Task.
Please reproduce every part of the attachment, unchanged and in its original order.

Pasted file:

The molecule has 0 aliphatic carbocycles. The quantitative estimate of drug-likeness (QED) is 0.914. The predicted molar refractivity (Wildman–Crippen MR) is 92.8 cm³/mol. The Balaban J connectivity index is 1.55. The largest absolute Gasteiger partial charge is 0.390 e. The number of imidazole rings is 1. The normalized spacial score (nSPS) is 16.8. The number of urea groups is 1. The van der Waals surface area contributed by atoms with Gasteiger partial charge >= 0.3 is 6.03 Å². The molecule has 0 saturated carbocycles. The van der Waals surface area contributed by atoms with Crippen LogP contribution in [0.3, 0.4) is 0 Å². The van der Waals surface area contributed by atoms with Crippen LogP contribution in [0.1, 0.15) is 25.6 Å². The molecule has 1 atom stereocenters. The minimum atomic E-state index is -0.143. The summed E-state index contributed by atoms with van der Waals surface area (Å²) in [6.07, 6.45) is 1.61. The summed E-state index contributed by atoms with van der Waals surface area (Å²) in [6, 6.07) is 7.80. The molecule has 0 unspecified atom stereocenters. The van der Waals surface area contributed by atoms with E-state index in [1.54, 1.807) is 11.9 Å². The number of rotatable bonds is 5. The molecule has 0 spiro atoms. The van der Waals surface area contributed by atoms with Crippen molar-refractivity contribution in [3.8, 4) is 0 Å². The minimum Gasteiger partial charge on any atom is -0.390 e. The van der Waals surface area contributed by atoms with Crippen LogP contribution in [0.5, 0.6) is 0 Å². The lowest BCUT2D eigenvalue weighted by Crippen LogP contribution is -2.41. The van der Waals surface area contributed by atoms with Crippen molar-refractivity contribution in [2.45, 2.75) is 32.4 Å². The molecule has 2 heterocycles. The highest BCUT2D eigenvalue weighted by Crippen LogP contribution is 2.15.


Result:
The molecule has 0 aliphatic carbocycles. The quantitative estimate of drug-likeness (QED) is 0.914. The predicted molar refractivity (Wildman–Crippen MR) is 92.8 cm³/mol. The Balaban J connectivity index is 1.55. The largest absolute Gasteiger partial charge is 0.390 e. The number of imidazole rings is 1. The normalized spacial score (nSPS) is 16.8. The number of urea groups is 1. The van der Waals surface area contributed by atoms with Gasteiger partial charge >= 0.3 is 6.03 Å². The molecule has 0 saturated carbocycles. The van der Waals surface area contributed by atoms with Crippen LogP contribution in [0.3, 0.4) is 0 Å². The van der Waals surface area contributed by atoms with Crippen LogP contribution in [0.1, 0.15) is 25.6 Å². The molecule has 1 atom stereocenters. The minimum atomic E-state index is -0.143. The summed E-state index contributed by atoms with van der Waals surface area (Å²) in [6.07, 6.45) is 1.61. The summed E-state index contributed by atoms with van der Waals surface area (Å²) in [6, 6.07) is 7.80. The molecule has 0 unspecified atom stereocenters. The van der Waals surface area contributed by atoms with E-state index in [1.54, 1.807) is 11.9 Å². The number of rotatable bonds is 5. The molecule has 0 spiro atoms. The van der Waals surface area contributed by atoms with Crippen molar-refractivity contribution in [3.8, 4) is 0 Å². The minimum Gasteiger partial charge on any atom is -0.390 e. The van der Waals surface area contributed by atoms with Crippen LogP contribution in [0.5, 0.6) is 0 Å². The lowest BCUT2D eigenvalue weighted by Crippen LogP contribution is -2.41. The van der Waals surface area contributed by atoms with Crippen molar-refractivity contribution in [2.45, 2.75) is 32.4 Å². The molecule has 2 heterocycles. The highest BCUT2D eigenvalue weighted by Crippen LogP contribution is 2.15.